During the PlayStation/N64 era, technology was evolving rapidly, constantly pushing video games into exciting new territory. This was the rise of polygons, of three-dimensional, explorable landscapes. This was when Resident Evil was born and when Link first rode Epona across the wide open fields of Hyrule.
This, however, was not an era known for its beautiful visual quality.
Time has been absolutely brutal to the graphics of games of PSOne games. In fact, of all the generations of gaming, it’s the PSOne/N64’s that has aged the absolute worst aesthetically. The 8-bit and 16-bit eras circumvented this problem by crafting highly stylized, colorful, cartoony visuals built from pixels, whereas far too many PSOne games aimed for a “hyper-realistic” look — a look that simply couldn’t be pulled off with limited technology.
It’s hard to blame 1990s developers for this; the polygon counts they were working with were frustratingly low, as were the texture resolutions available to them.
The creative team at Konami, however, showed an unusual amount of foresight while developing Metal Gear Solid. They took what little they had and used that to build an aesthetic that worked. I mean, look at this screenshot (admittedly from the PC version of the game):
This looks good, right? And not just in a “looks good for the time period” sort of way; the above image is, for the most part, visually appealing to this day.
This is a look that doesn’t fight against the PSOne’s limitations; it embraces them. It dulls the color palette by using a lot of greens and greys. It puts enemies into bulky suits that require fewer polygons. It uses a lot of straight lines and 90-degree angles to reduce the complexity of the environment. On top of this, the camera angles are interesting enough that, even when the proverbial seams are clearly visible, the scene doesn’t end up looking awful as a result.
Here’s another example:
There’s a distinct reddish brown wash that reduces the color count considerably, preserving precious resources for things like the detailing on the badass Metal Gear REX in the background. Again, we have a lot of straight lines and an interesting camera angle that adds some extra pizzazz.
Even the codec interface, which you’ll spend absurd amounts of time staring at, is done with a stylistic flare. Note the low-pixel font and the artistic sketches of character faces as opposed to full 3D representations:
In the context of the game, this works really well. (In fact, I would argue that Metal Gear Solid 2‘s codec interface, which uses 3D faces that are fully animated, is far less visually appealing than the original’s.)
I’ll admit that Metal Gear Solid‘s aesthetic falls apart a little whenever it’s focusing on characters specifically. But at least Konami worked really hard to add tiny little details where they could, like Meryl’s tattoo.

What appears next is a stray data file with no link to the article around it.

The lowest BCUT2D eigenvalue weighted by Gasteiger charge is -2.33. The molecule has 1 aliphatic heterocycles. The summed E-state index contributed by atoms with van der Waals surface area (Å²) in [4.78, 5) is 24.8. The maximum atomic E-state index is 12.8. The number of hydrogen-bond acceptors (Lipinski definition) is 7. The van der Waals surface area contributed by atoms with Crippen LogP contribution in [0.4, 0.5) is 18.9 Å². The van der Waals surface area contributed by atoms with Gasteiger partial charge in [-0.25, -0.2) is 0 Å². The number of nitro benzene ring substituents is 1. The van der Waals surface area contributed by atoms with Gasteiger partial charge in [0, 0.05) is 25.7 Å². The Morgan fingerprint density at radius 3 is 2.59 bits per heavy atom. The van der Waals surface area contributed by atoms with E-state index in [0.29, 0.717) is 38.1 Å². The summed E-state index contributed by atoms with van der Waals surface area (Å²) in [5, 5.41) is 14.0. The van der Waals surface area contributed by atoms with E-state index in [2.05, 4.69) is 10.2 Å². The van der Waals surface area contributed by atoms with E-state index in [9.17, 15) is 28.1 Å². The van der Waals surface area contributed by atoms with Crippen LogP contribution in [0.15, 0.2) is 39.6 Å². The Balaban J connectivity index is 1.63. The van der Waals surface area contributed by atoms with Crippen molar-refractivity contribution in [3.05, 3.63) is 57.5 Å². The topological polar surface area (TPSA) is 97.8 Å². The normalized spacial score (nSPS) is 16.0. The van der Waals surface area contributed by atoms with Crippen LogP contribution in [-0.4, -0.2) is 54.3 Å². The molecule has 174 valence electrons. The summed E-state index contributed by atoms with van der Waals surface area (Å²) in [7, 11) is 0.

And wait, didn’t they actually detail her nipples as well?
Why yes. Yes, they did.
Now, for a comparison, here’s a screenshot from another stealth-heavy PlayStation game, Syphon Filter:
Here, we have textures that attempt to be overly complex, so they end up being distorted to ridiculous levels — just look at the pouches on Gabe’s backpack. The humans look hideously warped and jagged, and, since no one has a shadow, it appears they are just sort of floating about rather than standing on the concrete. To top it all off, the color palette is splattered all over the place without caution or remorse. In attempting to replicate scenes from the real world on limited hardware, the designers had to twist everything until it pretty much broke.
Now, keep in mind that Syphon Filter came out several months after Metal Gear Solid. It wasn’t a fluke that happened early in the console’s lifespan; this was just what a majority of PSOne games looked like.
I have a hard time returning to a lot of my favorite PSOne games — despite the fact that it’s probably my favorite console of all time — because I remember these games looking far better than they actually did. It’s kind of depressing to pick up something like Syphon Filter (which I genuinely loved back in the 1990s) and find out how terrible it actually looks now.
But Metal Gear Solid succeeds where far too many of its peers fail. Its visual design simply worked, despite all the limitations placed on Konami’s development team.
And that, to me, is a pretty gigantic accomplishment.
Update: As commenters pointed out below, I grabbed my screencaps for this particular article from the PC version, which has better quality visuals than the original PSOne version. However, I believe all of my points still stand, and the graphical look is more about style than about quality. Having played the PSN version of the original recently, I’ll confirm that the visuals, while a bit more jagged in the original, still hold up much better than a huge chunk of the other games from this time period.